MacAskill Sept Society Newsletter Spring 2008



MacAskill Sept Society Newsletter Spring 2008
c/o Don MacAskill, Treasurer
8 Huckleberry Lane Hampton, NH 03842-1516 USA
Descendants of Asketil
The MacAskill Sept Society
Adherents to the Chiefs of MacLeod of Harris
and Great Swordsmen in Defense of that Clan
Spring 2008
Volume V, Number 1
© 2008 MacAskill Sept Society
The MacAskill Sept Society
Adherents to the Chiefs of MacLeod of Harris
and Great Swordsmen in Defense of that Clan
on page
The Angus in me
By Patricia Minton Sivcovich
So… what are you doing this
By Dorna Caskie ...............6
Information for Highland
Games in North America ........8
A brief history of the MacAskill
Sept Society
By Olive McCaskill Bell .......9
MacAskill Gathering 2008 –
save the date!
By Lloyd MacAskill ........... 11
“Scotland of today”
coming to North America
In North America, “Tartan Day” has
evolved into a colorful if somewhat
commercial remembrance of the
anniversary of the signing of the
Declaration of Arbroath on April 6,
1320. This year it starts with “A
wee bit of Scotland” in Toronto,
March 25-28 (more information at
ebitofscotland.html). Tartan Week
then continues famously through a
busy calendar of events in New
York City, described at
More on the Legend of Hos, the
Grey One (Norway) ............. 12
Lila Mae MacAskill Buerger,
By Trish Avery ................ 14
The Book Nook ................... 15
Haggis: the Sequel .............. 16
The Mail Bag: corrections,
praise, gripes, and humor .... 17
MacAskill Sept Society membership
form .............. inside back cover
Page 20
The MacAskill Sept Society Newsletter Volume V, Number 1
At the beginning of his speaking
tour across the USA and Canada,
Scottish First Minister Alex
Salmond will outline his vision of a
Celtic Lion economy to emerge in
Scotland when he addresses
Harvard University's Center for
European Studies at the Harvard
Business School on March 31.
The MacAskill Sept Society Newsletter Volume V, Number 1
Page 1
The MacAskill Sept Society
The MacAskill Sept Society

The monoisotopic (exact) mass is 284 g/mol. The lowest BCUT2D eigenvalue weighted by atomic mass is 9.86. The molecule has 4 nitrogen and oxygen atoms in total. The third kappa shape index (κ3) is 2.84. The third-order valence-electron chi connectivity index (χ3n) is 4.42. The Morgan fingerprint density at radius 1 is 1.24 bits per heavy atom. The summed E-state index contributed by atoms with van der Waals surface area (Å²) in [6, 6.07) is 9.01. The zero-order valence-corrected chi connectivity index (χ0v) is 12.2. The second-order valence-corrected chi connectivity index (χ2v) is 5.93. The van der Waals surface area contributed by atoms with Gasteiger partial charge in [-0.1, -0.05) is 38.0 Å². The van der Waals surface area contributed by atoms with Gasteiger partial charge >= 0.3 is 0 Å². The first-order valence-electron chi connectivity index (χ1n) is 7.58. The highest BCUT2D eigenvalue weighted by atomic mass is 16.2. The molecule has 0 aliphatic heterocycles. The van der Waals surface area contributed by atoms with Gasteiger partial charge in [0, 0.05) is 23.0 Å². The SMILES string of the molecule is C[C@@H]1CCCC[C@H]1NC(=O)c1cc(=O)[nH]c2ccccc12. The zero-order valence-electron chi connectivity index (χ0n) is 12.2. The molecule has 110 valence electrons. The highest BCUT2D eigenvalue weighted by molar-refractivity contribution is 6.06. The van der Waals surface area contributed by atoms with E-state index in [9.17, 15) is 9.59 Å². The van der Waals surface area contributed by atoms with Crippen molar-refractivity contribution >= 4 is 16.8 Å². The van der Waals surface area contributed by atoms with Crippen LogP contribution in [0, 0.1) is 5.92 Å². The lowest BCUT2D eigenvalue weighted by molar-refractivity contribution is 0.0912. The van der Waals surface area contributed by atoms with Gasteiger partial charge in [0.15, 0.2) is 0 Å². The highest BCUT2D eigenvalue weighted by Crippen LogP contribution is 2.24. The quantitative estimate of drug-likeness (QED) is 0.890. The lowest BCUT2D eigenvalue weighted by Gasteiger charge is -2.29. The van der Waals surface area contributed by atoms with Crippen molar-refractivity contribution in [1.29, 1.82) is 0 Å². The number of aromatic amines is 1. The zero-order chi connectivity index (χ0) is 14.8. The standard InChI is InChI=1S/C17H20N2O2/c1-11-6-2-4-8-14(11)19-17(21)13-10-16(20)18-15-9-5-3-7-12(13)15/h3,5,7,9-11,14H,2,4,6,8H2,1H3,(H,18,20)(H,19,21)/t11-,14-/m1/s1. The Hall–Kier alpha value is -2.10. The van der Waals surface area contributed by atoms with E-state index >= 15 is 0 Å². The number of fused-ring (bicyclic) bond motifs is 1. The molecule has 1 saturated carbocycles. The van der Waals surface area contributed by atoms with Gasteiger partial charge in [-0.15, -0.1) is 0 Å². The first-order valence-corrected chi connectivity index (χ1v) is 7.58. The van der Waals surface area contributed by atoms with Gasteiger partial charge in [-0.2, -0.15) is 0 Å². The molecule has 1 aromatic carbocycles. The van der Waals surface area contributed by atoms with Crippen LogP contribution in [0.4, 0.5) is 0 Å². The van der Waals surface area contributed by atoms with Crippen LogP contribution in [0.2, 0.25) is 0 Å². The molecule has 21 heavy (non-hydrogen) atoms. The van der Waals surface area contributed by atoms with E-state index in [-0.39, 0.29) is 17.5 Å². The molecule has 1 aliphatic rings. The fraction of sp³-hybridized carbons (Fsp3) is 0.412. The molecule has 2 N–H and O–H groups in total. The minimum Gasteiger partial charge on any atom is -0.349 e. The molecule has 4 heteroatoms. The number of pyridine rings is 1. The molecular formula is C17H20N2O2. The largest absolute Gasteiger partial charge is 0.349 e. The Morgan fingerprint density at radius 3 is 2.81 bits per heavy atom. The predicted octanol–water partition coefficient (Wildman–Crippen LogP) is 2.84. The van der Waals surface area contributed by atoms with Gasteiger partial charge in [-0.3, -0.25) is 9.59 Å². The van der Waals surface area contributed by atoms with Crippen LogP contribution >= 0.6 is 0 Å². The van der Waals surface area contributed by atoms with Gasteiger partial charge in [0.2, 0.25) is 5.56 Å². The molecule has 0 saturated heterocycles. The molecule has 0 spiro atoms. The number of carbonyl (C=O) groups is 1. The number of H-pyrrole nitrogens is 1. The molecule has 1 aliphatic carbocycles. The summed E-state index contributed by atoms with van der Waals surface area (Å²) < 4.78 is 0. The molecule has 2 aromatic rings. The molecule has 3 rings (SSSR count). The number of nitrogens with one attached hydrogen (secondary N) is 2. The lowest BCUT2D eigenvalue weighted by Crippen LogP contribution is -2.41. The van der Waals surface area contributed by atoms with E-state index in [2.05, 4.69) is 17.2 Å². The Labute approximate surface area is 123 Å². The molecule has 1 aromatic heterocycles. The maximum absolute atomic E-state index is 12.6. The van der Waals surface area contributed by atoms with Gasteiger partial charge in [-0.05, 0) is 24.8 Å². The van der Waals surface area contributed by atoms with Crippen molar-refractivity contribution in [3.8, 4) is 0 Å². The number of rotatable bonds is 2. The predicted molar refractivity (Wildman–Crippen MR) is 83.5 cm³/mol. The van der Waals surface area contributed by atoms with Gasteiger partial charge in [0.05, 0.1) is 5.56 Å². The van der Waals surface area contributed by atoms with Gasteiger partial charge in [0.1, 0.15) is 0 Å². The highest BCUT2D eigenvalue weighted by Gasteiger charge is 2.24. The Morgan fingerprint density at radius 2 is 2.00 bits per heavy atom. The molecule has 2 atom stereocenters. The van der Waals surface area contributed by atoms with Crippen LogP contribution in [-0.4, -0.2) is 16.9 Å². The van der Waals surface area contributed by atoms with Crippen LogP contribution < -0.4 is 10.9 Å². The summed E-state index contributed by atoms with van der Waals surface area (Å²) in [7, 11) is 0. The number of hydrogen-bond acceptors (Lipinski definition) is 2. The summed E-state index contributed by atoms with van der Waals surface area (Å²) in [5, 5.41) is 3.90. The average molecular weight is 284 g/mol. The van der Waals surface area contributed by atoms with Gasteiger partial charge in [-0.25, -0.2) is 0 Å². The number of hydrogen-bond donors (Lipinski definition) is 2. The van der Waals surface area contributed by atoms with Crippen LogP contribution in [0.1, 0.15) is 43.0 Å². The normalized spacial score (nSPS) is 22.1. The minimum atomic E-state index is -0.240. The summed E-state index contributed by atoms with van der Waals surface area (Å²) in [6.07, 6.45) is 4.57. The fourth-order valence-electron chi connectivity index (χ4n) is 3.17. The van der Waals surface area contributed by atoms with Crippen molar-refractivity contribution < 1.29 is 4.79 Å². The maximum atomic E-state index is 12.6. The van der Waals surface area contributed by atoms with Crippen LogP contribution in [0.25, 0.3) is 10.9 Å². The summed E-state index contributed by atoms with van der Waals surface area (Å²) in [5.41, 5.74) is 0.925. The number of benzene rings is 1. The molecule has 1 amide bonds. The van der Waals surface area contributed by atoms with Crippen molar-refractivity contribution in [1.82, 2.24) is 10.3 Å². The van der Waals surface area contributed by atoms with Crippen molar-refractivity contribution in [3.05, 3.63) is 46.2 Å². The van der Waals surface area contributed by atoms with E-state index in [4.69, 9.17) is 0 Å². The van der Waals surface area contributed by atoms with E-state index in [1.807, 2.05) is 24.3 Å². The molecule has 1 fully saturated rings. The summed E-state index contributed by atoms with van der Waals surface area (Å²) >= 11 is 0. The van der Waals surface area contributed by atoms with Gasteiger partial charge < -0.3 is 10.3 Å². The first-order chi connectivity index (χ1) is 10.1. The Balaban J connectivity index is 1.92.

8 Huckleberry Lane
Hampton, NH 03842 USA
An ancient sept of MacLeod of Harris
On the web at
Please print or type
Lloyd MacAskill
1149 Veranda Court
Leland, NC 28451-7790
[email protected]
Vice-President, USA
Betty MacAskill Shea
Post Office Box 1975
Exeter, NH 03833
+1 (603) 772-2569
[email protected]
Vice-President, Canada
Allan B. Blair
506 Brand Street
Vancouver, BC V7N 1G1
[email protected]
Donald W. MacAskill
8 Huckleberry Lane
Hampton, NH 03842
+1 (603) 926-4608
[email protected]
Anne McCaskill Libis
8708 Windsor Mill Road
Windsor Mill, MD 21244-1118
[email protected]
Dorna Caskie
Contributions to this newsletter,
268 Washington Street
letters, and suggestions for
Groveland, MA 01834
future articles are welcome and
should be sent to:
[email protected]
+1 (978) 373-7826
Page 2
The MacAskill Sept Society Newsletter Volume V, Number 1
Town or
State or
Annual dues are $25.00 (in US funds) and
should be paid annually on July 1st.
Your dues cover the costs of this newsletter and preparation for our
Gatherings. Please send your membership form and a check or money
order to:
The MacAskill Sept Society
c/o Don MacAskill
8 Huckleberry Lane
Hampton NH 03842-1516
What is your connection
with the name “MacAskill”
(or McCaskill, etc.)?
Should we contact you for the names of any others who might be
interested in joining the MacAskill Sept Society? YES NO
The MacAskill Sept Society Newsletter Volume V, Number 1
Page 19
Six months later, the doctor met George on the street. "Why
didn't you ever come to see me about those fears you were
having?" asked the psychiatrist.
"Well, eighty bucks a visit three times a week for a year is an
awful lot of money. A Cape Bretoner cured me for $10 and a
quart. I was so happy to have saved all that money that I went
out and bought me a new pickup."
"Is that so? And how, may I ask, did a Cape Bretoner cure
"He told me to cut the legs off the bed! Ain't nobody under
there now !!!"
A smiling Senator Clare McCaskill supporting Senator Obama
The Angus in me
By Patricia Minton Sivcovich
Sometime in the late 1950s or early 1960s my hometown
newspaper, The Idaho Statesman in Boise, ran a regular item
from The Guinness Book of World Records. One of these was
about “Giant” Angus MacAskill of Cape Breton, Nova Scotia. I
still have the yellowed clipping that my mother, Eloise MacAskill
Minton, cut out and sent with me to school for “show and tell.”
She told me, and my grandmother Zoa Hussey MacAskill told
me, that I was related to Angus. Of course they forgot to remind
me that I was adopted as an infant, but that never seemed to
matter. MacAskills and Mintons always have been my family and
I consider myself to be half Scots and half Irish, right down the
The end of the story is this: my new-found Idaho cousin
Sharon McConnel recently documented that I’m more distantly
related to Angus the Giant than my grandmother led me to
believe. But my grandmother’s interesting life and times and
her intense pride in being a Scot and a MacAskill, if only by
marriage, was enough to propel me to Nova Scotia in 2004 in
search of the giant.
Another recipe – Easy Scots eggs!
By Sharon McConnel